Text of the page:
Lessons that help sustain ministry
We often work with ministry people who, over time, have lost the excitement of ministry. Often, unresolved hurts or exhaustion drove them to the point of losing hope that the Lord is actually interested in their lives. We’ve experienced some of those hurtful things, too. Here are some of the lessons we have learned from almost 30 years of marriage and ministry.
Jerry: Don’t base your value on what people think, nor on ministry “success.” These types of measurements are fickle and superficial. I’m learning more and more to value my walk with Christ as the core of my life. I began ministry wanting to help people, but it is amazing over the years how “needing to be needed” can slither in and drain all the joy from life and ministry.
Renee: I am fearfully and wonderfully made. I do not have to fit into someone else’s mould as a pastor’s wife. I once had someone tell me years ago that I wasn’t “the typical pastor’s wife.” I didn’t really know if that was meant as a compliment or not, but as I’ve processed it all I realize that I have unique gifts and abilities that God can and will use. The Lord gives us all a unique role that is not like anyone else’s in ministry.
Jerry: Emotions tell you something. Whenever I feel some emotion within me, I need to ask, “Where is this coming from?” Before, I used to tell myself, “Don’t feel this way.” I would try to squash those feelings because I felt they would get in the way of ministry. Now I’m learning to listen and try to understand where these emotions come from. It’s not that my feelings are always accurate, but they always have an origin. If I would have listened to feelings of unease, frustration, sadness or joy, I would not have been so naive in ministry and would have avoided a lot of needless pain.
Renee: “Newness” in life can keep us fresh and excited in our service to the Lord. Whether it is reading a new book, taking a new class, learning a new skill of interest, reading through a new version of the Scriptures in my quiet times, starting a new project, or getting involved in a new ministry in the church, I find the journey of learning or doing something new adds anticipation and excitement as we serve. It is somewhat similar to what we see in kids when they are just starting a new school year.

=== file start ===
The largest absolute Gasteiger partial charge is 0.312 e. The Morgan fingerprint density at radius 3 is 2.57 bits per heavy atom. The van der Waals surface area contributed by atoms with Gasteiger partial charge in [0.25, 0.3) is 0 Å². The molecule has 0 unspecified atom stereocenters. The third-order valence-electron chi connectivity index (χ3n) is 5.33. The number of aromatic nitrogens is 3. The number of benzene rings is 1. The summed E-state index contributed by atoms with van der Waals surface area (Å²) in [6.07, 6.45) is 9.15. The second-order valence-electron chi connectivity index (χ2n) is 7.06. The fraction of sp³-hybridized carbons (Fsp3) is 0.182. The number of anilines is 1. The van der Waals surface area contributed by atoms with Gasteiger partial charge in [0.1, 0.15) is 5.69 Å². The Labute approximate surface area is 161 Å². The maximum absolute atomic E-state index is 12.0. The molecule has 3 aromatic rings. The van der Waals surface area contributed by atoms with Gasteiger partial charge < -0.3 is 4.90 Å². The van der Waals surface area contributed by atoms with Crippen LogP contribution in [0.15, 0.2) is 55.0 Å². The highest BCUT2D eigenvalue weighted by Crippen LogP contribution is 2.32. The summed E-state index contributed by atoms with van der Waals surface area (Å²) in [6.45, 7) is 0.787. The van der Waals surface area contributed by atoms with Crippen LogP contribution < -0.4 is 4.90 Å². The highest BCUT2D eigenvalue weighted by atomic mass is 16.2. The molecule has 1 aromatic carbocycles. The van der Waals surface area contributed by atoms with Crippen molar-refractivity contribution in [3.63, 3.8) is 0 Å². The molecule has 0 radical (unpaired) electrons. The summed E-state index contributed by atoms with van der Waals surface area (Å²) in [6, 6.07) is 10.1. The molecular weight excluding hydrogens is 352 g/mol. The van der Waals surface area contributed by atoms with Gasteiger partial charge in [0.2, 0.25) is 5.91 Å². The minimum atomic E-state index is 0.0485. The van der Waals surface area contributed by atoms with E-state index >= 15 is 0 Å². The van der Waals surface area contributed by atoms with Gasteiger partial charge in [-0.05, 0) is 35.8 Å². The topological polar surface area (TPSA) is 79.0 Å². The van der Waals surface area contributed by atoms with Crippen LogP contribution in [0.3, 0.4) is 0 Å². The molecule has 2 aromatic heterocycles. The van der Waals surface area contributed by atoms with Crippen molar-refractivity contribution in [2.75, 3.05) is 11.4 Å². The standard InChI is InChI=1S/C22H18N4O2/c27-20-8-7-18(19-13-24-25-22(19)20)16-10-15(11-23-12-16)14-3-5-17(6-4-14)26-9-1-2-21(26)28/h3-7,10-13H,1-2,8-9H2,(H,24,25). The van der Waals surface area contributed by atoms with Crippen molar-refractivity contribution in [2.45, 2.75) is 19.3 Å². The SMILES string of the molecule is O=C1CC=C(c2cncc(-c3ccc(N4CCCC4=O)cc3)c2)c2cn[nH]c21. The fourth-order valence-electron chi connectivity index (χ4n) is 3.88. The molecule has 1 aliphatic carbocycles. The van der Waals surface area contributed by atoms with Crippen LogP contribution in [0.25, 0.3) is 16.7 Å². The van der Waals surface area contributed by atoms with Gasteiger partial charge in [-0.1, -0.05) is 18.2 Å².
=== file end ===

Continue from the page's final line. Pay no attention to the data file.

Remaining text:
Jerry: My marriage is the core of my ministry. Though my walk with Christ is the wellspring from which my ministry flows, my marriage runs a close second. The effort I pour into marriage is not a waste or a diversion from ministry; it is not only an investment in us as a couple, but it influences so much of who we are as we reach out to others. For those who are married, marriage is ministry.
Renee: All we do is for the Lord. There have been times that Isaiah 49:4 has been the cry of my heart: “I have labored to no purpose, I have spent my strength in vain and for nothing.” Yet in the previous verse we read, “You are My servant . . . in whom I will display My splendor.” The last part of verse four reminds us that it is God who will reward us. We have much to look forward to!
Jerry: Guilt is a terrible motivator. Feeling guilty over things that I didn’t contribute to, or that I can’t control, only steals away my resolve and outlook. Deal with guilt so that it doesn’t become a subtle motivator. Things you’ve done out of guilt – real or perceived – rarely have much staying power.
Renee: God will never leave you, nor forsake you, even when you make the move to another province, leaving kids and grandkids behind; even when the church problems loom big and another family decides to leave; even when your spouse struggles with his/her health; and even when you’re so exhausted from trying to serve the Lord that your own faith begins to waver. Through these things, He has not abandoned me. Through failures and successes, He walks the road with us.
These are just some of the things we’ve been learning. Since learning is lifelong, we are still on that journey. What things are you learning on your journey?
For several years we were privileged to have Jerry and Renee Ritskes direct our Kerith Creek retreat centre located near Calgary, AB, where they coached clergy and their spouses through some of the stresses they face in vocational ministry.